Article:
On August 28th Alaska Youth for Environmental Action (AYEA) and 15 youth from across Alaska delivered a rulemaking petition to the Alaska Department of Environmental Conservation (DEC). It was an unusually sunny day in downtown Anchorage when my friend Kaitlin, from Utqiagvik, walked into the DEC building to present the envelope to the front desk. With the petition delivered, we held a press conference in front of the office. There were three speeches (each written and delivered by other youth like me from around Alaska) and individual interviews with statewide newspapers and TV stations. Suddenly, we were told that DEC Commissioner Larry Hartig was available to meet with us. During our discussion, we explained the contents of the petition: we were asking the DEC to 1. Adopt a Climate Action Plan; 2. Annually inventory Alaska’s greenhouse gas emissions and; 3. Reduce those emissions in-state according to the best climate science. We left the meeting feeling confident that our message had gotten through.
The next day I was happy to get my picture in the paper and thrilled that a state official had finally listened to us. That’s why on September 27th I was shocked to hear that the DEC had rejected our petition.
Alaska’s young people are more than ever feeling the effects of a changing climate. Thawing permafrost, receding glaciers, coastal erosion, and melting sea ice are just a few examples of the changes already impacting communities, cultures, and economies across the state. The problems that they are causing are expected to become even worse unless bold action is taken.
I live on the Kenai Peninsula, one of the southern-most areas of our state, and I still struggle with climate change’s impacts. My family came to Alaska to mush; I remember only a few years ago when we had more than 30 dogs. Now, with less and less snow every year, it feels like an exercise in futility. Even more distressing is the fact that there has been a major wildfire near my house every summer for the past 3 summers putting more and more homes and businesses on the Kenai Peninsula at-risk every year. While my peers and I are experiencing climate differently, we share a common reality: we are young Alaskans who can understand that the Earth is changing and who are asking, demanding, and imploring our leaders to take action. But once again, our requests fall on deaf ears.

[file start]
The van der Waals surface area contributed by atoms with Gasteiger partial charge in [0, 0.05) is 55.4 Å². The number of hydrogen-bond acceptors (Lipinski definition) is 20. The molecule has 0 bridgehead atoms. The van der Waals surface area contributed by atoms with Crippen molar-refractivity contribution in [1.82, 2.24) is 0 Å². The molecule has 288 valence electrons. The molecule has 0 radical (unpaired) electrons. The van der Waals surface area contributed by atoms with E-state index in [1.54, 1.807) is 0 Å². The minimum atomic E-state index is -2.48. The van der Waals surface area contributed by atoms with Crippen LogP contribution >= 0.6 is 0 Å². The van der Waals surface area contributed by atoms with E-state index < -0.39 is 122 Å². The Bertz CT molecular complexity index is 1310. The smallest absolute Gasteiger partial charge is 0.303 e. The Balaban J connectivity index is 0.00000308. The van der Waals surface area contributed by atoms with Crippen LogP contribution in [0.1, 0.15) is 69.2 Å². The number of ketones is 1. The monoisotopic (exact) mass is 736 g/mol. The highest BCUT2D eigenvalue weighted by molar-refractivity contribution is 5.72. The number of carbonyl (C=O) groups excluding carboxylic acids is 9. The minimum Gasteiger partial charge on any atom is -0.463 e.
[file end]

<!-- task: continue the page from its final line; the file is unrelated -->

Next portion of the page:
We didn’t start with the DEC and Commissioner Hartig. Over a decade ago, in 2006, AYEA teens collected 5,000 petitions from their peers in over 150 villages and cities, asking local, state, and federal leaders for climate action. In 2014, we delivered 3,500 more petitions asking Governor Bill Walker to simply re-establish the climate change task force created during the Palin administration. For 3 years in a row we’ve met with Governor Walker and Lieutenant Governor Byron Mallott about climate change and for 3 years in a row we have been told to expect an announcement “soon.” I’ve personally advocated for climate action in the state legislature, the body that Commissioner Hartig suggested we “reach out to” in his letter of denial, and seen little to no action taken. We’ve worked towards a solution by asking our leaders politely and haven’t seen results. By submitting the petition, we did what our leaders have not: we led the way on climate change.
By rejecting the petition, the DEC let down our state. According to their own website, the DEC’s duty is “Conserving, improving, and protecting Alaska’s natural resources and environment to enhance the health, safety, economic, and social well-being of Alaskans.” By failing to act on climate change, the DEC is failing to fulfill that duty. Their decision to remain passive could have devastating consequences for our future and for Alaska’s. The DEC’s rejection of this petition was a mistake.
But my fellow petitioners and I are not giving up. This week I am participating in a climate change discussion organized by Lt. Governor Mallott and his staff, and I look forward to meaningful action from the Walker administration. Stopping climate change is a necessity, but it is also an opportunity to develop renewable resources, lower energy costs, and build healthier communities statewide. If our leaders act now, Alaska can lead the way for the rest of the world. For the sake of my generation and those to follow, I urge Alaskans to contact their elected officials and demand action on climate change now.
AYEA and all of Alaska’s passionate youth will continue the fight. We will continue to push for climate action that follows the best science available. We will continue to work with those who are courageous enough to stand up and do the right thing, and we will continue to hold our state leaders accountable. Will you?
Jode Sparks is a Youth Trainer with Alaska Youth for Environmental Action (AYEA), from Sterling on the Kenai Peninsula. He is 17 years old and is starting his senior year at Soldotna High School. He plans on pursuing an environmentally-focused career in economics, public policy, or education.